The National Australia Indonesia Language Awards (NAILA) is an annual competition that rewards and fosters the development of Indonesian language learning in Australia at all levels.

Primary school students through to executive level speakers are invited to participate in the competition that culminates with a national awards ceremony and networking program. Participants have the opportunity to showcase their language skills, discuss bilateral issues and share traditional arts, culture and musical performances with the public.

Past NAILA awardees have included students learning Indonesian by distance education through to professionals working in government, academia and the arts.

NAILA’s mission is to incentivise language learning and reward high-level proficiency. This will encourage deeper communication, respect and understanding between our two nations.

Aims

NAILA aims to improve the study of Indonesian language in Australia. Specifically it aims to:
Encourage communication

Encourage the uptake of Indonesian language learning in Australia and establish a bilingual dialogue on bilateral issues through public speeches.

Reward highly-skilled individuals

Provide incentives and assistance to those who are learning or wish to learn Indonesian. Publicly recognise those who are experts and have excelled in Indonesian language.

Showcase language talent

Showcase Australia’s ‘hidden’ language skills. Share Australian culture, arts and opinion with an Indonesian audience.

Motivation

NAILA aims to combat the decline in Indonesian language studies in Australia (at primary, secondary and tertiary levels) despite an increasing awareness of our proximity to Asia and of the importance of Asia to our future.

Indonesian is taught widely in primary secondary schools … however numbers are declining rapidly!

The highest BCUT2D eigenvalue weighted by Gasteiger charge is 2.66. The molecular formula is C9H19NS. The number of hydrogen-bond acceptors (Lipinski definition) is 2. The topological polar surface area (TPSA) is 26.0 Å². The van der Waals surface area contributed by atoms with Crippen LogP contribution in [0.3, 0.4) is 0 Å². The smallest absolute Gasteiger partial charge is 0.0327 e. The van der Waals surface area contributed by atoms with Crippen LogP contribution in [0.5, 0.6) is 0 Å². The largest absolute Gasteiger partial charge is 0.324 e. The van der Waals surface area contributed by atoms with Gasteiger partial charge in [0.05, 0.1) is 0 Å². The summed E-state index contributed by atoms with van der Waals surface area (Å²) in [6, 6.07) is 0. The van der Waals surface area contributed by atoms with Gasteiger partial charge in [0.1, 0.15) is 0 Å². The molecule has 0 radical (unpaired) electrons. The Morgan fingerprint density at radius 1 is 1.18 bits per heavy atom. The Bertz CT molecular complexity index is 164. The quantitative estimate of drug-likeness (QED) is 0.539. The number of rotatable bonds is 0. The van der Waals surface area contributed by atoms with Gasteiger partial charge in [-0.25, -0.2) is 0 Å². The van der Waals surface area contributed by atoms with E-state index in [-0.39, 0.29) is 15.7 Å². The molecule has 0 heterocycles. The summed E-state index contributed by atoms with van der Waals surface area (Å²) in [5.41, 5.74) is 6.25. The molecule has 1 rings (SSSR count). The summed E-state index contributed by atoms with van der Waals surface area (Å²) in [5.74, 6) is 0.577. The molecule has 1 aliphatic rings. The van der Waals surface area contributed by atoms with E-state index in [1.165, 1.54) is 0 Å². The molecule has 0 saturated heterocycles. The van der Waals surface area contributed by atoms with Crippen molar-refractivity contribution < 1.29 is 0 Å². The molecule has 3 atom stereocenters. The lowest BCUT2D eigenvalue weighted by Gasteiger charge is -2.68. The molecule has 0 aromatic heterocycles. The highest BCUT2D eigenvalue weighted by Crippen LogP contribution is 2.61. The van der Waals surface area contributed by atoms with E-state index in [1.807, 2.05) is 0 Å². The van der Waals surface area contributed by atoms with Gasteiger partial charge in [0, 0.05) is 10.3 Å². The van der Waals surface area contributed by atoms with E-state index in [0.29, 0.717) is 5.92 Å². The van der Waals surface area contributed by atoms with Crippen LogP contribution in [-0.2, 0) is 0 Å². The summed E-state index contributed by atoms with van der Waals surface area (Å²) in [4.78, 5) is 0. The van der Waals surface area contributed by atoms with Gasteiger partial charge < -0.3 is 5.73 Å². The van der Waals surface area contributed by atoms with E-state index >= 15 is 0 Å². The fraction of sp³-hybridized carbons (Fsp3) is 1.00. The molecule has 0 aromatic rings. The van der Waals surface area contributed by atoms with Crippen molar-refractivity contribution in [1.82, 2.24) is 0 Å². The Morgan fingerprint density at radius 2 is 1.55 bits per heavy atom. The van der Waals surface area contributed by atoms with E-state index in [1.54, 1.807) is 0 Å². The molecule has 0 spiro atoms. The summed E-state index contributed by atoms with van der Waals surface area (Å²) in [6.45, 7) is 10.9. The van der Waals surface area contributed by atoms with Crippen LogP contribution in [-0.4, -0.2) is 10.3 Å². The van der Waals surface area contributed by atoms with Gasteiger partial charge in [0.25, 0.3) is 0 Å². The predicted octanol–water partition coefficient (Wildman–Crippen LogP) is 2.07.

‘Indonesian as a second language slumped to the seventh most studied language in VCE, with just 588 students enrolled in 2014…despite the fact it is the third most common language taught in Victorian primary schools, with 40,688 students learning it this year.’

– Jewel Topsfield, The Age, 19 November 2014.

Rapid decline at the Primary and Secondary School levels

‘…Enrolments are also declining — by at least 10,000 primary and secondary students each year since 2001’

– Monika Winarnita, La Trobe University News, 2 February 2013.

Rapid drop at the University level 

Between 2001-2010 enrolments in Indonesian at Australian universities declined in every state and territory.

Indonesian language enrolments fell nationally by 37 per cent. 

There were fewer year 12 students studying Indonesian in 2009 than there were 40 years ago.

NAILA is also motivated by the need to improve Indonesian language fluency and cultural understanding of Indonesia within Australia.

Students cease studies before fluency is achieved

‘A high number of students discontinue before significant fluency is developed… [which] ensures that the number of Australians with high-level Indonesian language skills and understanding of Indonesian culture will remain limited.’

– Michelle Kohler & Dr Phillip Mahnken, 2010 Report.

Cultural differences affect business and trade

‘One of the reasons why perhaps we haven’t done as much business with Indonesia in terms of trade and investment is because we don’t really understand them culturally.’

– Andrew Parker, The Age, 19 November 2014.

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